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September 16, 2017


Swollen joints, achy muscles, a bad reaction to meds, and cabin fever have had me feeling grumpy, frustrated, and anxious. I don't like this disconnect from my body and not knowing if I will be able to do something that was easy for me to do just a few days earlier. I don't like the uncertainty of what is happening and when it will stop. I don't like feeling ill. I don't like a lot of things about this current situation, but I have a good acupuncturist, an interesting assortment of Japanese probiotics, and a daily gentle yoga routine.

The silver lining surrounding this dramatic slow-down is that I have had to be very thoughtful about my daily activities. I haven't been able to do what I normally do when we arrive at a new duty station which is to sign up for an overload of volunteer duties, go on tons of cultural outings, and actively attend every possible social function in an attempt to find new friends. And I think I might actually be letting go of some of the guilt or self-judgement that was an active motivator in the past for pushing myself beyond healthy limits. That's a big shift for me. Is it an age thing? or just being too tired to care? or a sign of some seismic self-care growth spurt? I don't know and I don't really have the energy right now to analyze it too much, but I do know that I adore the reliability of Japanese vending machines and the joy of finding quirky little spots to rest while enjoying a can of Royal Milk Tea. 

Izumo-Taisha And A New Collection

September 6, 2017


 On our way home from a fabulous weekend in Matsue, we stopped at Izumo-Taisha Shrine, the oldest Shinto shrine in Japan. In addition to its age, the shrine is famous for being a spot where all of the gods gather each October and it is home to Okuninushi no Okami, the central deity in Japan's creation myth. He's also known as the god of relationships and when believers approach Izumo-Taisha they clap four times instead of the usual two time. Twice for themselves and twice for their partner (or desired partner).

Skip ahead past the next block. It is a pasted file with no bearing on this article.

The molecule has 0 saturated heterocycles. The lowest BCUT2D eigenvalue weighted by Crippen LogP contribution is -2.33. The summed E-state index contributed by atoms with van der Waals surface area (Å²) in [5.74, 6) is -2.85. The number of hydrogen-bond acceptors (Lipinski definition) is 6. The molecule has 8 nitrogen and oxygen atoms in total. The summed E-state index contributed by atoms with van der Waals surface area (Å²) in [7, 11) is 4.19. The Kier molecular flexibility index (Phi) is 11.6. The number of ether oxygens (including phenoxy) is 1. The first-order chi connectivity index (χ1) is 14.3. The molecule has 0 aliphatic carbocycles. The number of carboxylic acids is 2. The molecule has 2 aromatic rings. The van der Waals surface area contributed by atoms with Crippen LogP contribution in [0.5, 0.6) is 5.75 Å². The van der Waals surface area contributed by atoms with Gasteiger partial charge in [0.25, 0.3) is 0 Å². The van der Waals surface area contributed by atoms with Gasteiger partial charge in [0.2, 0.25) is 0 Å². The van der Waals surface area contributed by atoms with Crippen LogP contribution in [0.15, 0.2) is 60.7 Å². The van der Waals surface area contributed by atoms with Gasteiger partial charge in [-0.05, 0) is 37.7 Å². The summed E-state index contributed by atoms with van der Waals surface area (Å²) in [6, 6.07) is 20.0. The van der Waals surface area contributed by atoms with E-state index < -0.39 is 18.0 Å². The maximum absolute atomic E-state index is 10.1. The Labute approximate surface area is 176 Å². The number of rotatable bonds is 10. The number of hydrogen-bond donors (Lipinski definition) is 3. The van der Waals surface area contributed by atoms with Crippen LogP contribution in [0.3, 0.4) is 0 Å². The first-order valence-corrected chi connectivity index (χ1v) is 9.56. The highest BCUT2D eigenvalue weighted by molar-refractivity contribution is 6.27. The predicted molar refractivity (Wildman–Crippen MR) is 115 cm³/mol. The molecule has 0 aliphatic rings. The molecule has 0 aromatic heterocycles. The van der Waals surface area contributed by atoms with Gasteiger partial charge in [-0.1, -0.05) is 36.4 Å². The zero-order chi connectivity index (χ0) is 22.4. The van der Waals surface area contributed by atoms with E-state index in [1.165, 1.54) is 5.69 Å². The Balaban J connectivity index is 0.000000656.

Couples come to Izumo-Taisha seeking special blessings for their relationships. Some place special requests onto little wooden placards or little slips of paper which are hung/tied near the shrine. Another way to get a blessing is by having a priest sign and place a special seal inside your temple/shrine book (shuin-cho or goshuin-cho). It felt right to get a shuin-cho from this important shrine which also happened to be the first one we have visited since our return to Japan. We searched for the small building (they are usually on the side of the main shrine or temple) and near the stand that sells the wooden placards and religious charms.



After waiting in a short line, it was our turn and as we watched the young priest use a steady hand to mark the date and location in our book, Camille said it reminded her of our letterboxing book. I hadn't made that connection at all, but I do love it. This idea of having a physical reminder, especially one as beautiful as Japanese calligraphy paired with an official temple seal, to remember our visits really struck a chord with me. Now we will just have to be sure to keep it in a safe place AND remember to bring it with us on our travels.